Understanding workers' compensation coverage is important since you never know when a workplace accident may occur. If you work in a dangerous job, such as in the Texas oil and gas industry, you are likely prepared every day for the potential that you may suffer an injury at work. However, what about the time it takes you to travel to and from work?
Accidents at work can have very serious consequences, especially when the spinal cord is damaged. You may experience life-long complications because of your injuries, including chronic pain and impairment. The Mayo Clinic offers the following information on injuries to the spinal cord and their effects.
For many employers in Texas, the task of protecting their employees is of primary importance. Many companies can agree that their workers are one of their top assets in facilitating the success and longevity of their ability to compete with other organizations. However, there are times when workplace risks and hazards can be overlooked or compromised by certain factors, and the results could end up endangering the safety of the workers.
According to the workers' compensation laws of Texas, workers who become injured on the job and meet requirements deserve compensation in the form of wage loss and medical benefits. However, the process of obtaining benefits is more complicated than the straightforwardness of the law would suggest.
One of the main benefits that people derive from their jobs in San Antonio is the security that their employers provide. Part of that security is knowing (or at least assuming) that if you were to be injured on the job, workers' compensation coverage would help pay for your expenses. Imagine, then, how unsecure you might feel if you were told by your boss that your company did not offer such coverage.
You likely go to work every day in San Antonio confident that if you were to be injured in an accident while on the job, your employer would take of you (after all, that is what workers' compensation insurance is for, right). Getting the news, then, that your employer does not carry such coverage can be quite jarring. Like most, you probably assumed that all companies are required to carry workers' compensation for their employees. Many states do indeed make such coverage mandatory; is Texas one of them?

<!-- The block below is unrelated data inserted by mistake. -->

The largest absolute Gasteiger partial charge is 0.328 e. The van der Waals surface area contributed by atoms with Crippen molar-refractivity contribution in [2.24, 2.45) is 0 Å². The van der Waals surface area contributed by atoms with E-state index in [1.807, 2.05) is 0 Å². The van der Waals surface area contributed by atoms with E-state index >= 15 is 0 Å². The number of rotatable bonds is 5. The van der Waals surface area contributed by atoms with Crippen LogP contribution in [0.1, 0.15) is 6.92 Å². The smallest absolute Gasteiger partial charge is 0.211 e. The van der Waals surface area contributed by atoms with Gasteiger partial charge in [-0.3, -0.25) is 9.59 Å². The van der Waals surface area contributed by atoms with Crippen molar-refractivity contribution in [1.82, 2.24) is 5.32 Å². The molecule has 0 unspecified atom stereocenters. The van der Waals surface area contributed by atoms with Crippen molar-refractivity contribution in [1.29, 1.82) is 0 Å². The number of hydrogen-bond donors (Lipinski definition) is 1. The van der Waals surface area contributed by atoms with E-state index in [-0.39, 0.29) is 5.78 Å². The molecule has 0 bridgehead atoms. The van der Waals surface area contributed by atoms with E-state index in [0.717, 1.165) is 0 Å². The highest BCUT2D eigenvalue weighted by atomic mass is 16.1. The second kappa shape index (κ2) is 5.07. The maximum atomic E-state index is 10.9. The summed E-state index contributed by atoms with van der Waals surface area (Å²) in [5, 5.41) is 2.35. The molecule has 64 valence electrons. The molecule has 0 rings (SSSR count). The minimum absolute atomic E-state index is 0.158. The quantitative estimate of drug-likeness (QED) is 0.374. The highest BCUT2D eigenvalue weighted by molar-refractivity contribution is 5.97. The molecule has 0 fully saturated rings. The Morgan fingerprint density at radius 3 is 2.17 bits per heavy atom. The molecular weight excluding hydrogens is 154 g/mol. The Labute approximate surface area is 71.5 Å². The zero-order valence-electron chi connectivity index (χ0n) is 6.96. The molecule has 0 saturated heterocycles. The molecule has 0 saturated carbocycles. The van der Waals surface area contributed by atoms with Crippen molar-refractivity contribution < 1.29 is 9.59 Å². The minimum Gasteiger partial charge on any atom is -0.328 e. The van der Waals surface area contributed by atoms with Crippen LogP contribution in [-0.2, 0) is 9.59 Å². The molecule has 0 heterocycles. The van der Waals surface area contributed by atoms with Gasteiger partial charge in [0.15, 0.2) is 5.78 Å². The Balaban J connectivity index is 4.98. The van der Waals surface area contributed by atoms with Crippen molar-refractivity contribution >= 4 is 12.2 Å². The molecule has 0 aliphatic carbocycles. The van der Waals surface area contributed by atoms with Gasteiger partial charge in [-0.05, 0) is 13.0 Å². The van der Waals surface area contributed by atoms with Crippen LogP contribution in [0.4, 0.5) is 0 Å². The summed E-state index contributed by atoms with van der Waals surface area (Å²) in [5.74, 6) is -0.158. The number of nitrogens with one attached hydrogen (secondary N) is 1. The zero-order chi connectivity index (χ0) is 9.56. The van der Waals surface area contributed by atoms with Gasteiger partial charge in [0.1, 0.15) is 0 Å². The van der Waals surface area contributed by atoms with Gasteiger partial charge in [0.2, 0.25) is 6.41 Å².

In the aftermath of hurricanes Harvey and Irma, Texas has certainly seen a spike in demand for construction work to make repairs to countless damaged homes. This demand can make tasks incredibly time-sensitive, sending many contractors and workers in the profession into a whirlwind of stress. Along with exhaustion and overwork, this situation can make for a dangerous mix while on the job.
In the wake of hurricanes Harvey and Irma, countless Texans are in need of new homes -- but the task, of course, is easier said than done. For various reasons, including the high demand for contractors, there is now a massive shortage for construction workers in the industry.
Workplace injuries could leave employees sitting at home wondering if they will ever be able to rejoin the Texas company where they have spent their career thus far. Losing the ability to do that job can be devastating, and the isolation during recovery may be depressing.
After an on-the-job injury in Texas, our team at The Law Offices of Miller & Bicklein, P.C., understands the strain that dealing with the workers' compensation system may cause for someone who is hurting. Your situation may become even more difficult if your employer or its WC insurance company denies your claim. You do have options for appealing that decision, though.